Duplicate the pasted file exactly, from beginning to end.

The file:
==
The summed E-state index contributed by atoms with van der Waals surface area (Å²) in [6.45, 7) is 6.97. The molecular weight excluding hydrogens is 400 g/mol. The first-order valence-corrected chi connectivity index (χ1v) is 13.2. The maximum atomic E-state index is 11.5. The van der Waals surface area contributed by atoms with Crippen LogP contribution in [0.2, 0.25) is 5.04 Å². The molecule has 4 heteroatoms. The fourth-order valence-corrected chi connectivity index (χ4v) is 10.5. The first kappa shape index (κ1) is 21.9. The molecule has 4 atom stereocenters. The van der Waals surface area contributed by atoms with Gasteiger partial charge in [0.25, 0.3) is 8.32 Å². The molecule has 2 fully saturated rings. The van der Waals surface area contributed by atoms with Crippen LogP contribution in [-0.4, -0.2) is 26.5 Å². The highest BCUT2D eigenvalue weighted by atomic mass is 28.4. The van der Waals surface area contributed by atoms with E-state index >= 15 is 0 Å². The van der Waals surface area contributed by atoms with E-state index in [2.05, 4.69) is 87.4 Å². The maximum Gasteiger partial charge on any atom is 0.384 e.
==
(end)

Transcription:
The summed E-state index contributed by atoms with van der Waals surface area (Å²) in [6.45, 7) is 6.97. The molecular weight excluding hydrogens is 400 g/mol. The first-order valence-corrected chi connectivity index (χ1v) is 13.2. The maximum atomic E-state index is 11.5. The van der Waals surface area contributed by atoms with Crippen LogP contribution in [0.2, 0.25) is 5.04 Å². The molecule has 4 heteroatoms. The fourth-order valence-corrected chi connectivity index (χ4v) is 10.5. The first kappa shape index (κ1) is 21.9. The molecule has 4 atom stereocenters. The van der Waals surface area contributed by atoms with Gasteiger partial charge in [0.25, 0.3) is 8.32 Å². The molecule has 2 fully saturated rings. The van der Waals surface area contributed by atoms with Crippen LogP contribution in [-0.4, -0.2) is 26.5 Å². The highest BCUT2D eigenvalue weighted by atomic mass is 28.4. The van der Waals surface area contributed by atoms with E-state index >= 15 is 0 Å². The van der Waals surface area contributed by atoms with E-state index in [2.05, 4.69) is 87.4 Å². The maximum Gasteiger partial charge on any atom is 0.384 e.